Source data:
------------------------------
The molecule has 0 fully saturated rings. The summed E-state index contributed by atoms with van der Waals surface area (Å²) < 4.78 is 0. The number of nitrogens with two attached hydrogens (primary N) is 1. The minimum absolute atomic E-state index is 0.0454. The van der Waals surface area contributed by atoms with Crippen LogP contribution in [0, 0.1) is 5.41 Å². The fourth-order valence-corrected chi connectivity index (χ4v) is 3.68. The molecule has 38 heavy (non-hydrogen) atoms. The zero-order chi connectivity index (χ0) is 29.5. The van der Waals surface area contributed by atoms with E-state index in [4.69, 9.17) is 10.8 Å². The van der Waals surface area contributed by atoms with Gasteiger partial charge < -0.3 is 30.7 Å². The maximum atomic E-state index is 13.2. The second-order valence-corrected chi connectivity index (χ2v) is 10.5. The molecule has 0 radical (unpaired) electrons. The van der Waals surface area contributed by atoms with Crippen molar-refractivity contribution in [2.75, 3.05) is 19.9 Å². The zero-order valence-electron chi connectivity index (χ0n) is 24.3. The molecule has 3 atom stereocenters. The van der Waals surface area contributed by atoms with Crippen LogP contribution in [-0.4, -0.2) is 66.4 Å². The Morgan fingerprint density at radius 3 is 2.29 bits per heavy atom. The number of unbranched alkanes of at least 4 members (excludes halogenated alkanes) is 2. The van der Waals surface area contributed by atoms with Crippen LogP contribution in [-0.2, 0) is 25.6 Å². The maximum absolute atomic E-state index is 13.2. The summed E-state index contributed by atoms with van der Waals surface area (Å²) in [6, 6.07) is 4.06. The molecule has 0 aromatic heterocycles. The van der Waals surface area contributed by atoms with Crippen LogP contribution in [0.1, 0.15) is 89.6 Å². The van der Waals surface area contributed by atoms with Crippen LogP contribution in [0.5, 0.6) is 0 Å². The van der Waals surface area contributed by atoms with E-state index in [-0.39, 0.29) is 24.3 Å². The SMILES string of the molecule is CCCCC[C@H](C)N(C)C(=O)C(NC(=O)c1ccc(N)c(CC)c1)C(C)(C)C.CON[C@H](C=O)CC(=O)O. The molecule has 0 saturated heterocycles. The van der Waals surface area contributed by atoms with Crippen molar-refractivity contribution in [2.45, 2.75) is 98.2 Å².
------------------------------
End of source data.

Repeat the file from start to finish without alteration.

The molecule has 0 fully saturated rings. The summed E-state index contributed by atoms with van der Waals surface area (Å²) < 4.78 is 0. The number of nitrogens with two attached hydrogens (primary N) is 1. The minimum absolute atomic E-state index is 0.0454. The van der Waals surface area contributed by atoms with Crippen LogP contribution in [0, 0.1) is 5.41 Å². The fourth-order valence-corrected chi connectivity index (χ4v) is 3.68. The molecule has 38 heavy (non-hydrogen) atoms. The zero-order chi connectivity index (χ0) is 29.5. The van der Waals surface area contributed by atoms with E-state index in [4.69, 9.17) is 10.8 Å². The van der Waals surface area contributed by atoms with Gasteiger partial charge < -0.3 is 30.7 Å². The maximum atomic E-state index is 13.2. The second-order valence-corrected chi connectivity index (χ2v) is 10.5. The molecule has 0 radical (unpaired) electrons. The van der Waals surface area contributed by atoms with Crippen molar-refractivity contribution in [2.75, 3.05) is 19.9 Å². The zero-order valence-electron chi connectivity index (χ0n) is 24.3. The molecule has 3 atom stereocenters. The van der Waals surface area contributed by atoms with Crippen LogP contribution in [-0.4, -0.2) is 66.4 Å². The Morgan fingerprint density at radius 3 is 2.29 bits per heavy atom. The number of unbranched alkanes of at least 4 members (excludes halogenated alkanes) is 2. The van der Waals surface area contributed by atoms with Crippen LogP contribution in [-0.2, 0) is 25.6 Å². The maximum absolute atomic E-state index is 13.2. The summed E-state index contributed by atoms with van der Waals surface area (Å²) in [6, 6.07) is 4.06. The molecule has 0 aromatic heterocycles. The van der Waals surface area contributed by atoms with Crippen LogP contribution in [0.1, 0.15) is 89.6 Å². The van der Waals surface area contributed by atoms with Crippen LogP contribution in [0.5, 0.6) is 0 Å². The van der Waals surface area contributed by atoms with E-state index in [-0.39, 0.29) is 24.3 Å². The SMILES string of the molecule is CCCCC[C@H](C)N(C)C(=O)C(NC(=O)c1ccc(N)c(CC)c1)C(C)(C)C.CON[C@H](C=O)CC(=O)O. The molecule has 0 saturated heterocycles. The van der Waals surface area contributed by atoms with Crippen molar-refractivity contribution in [2.45, 2.75) is 98.2 Å².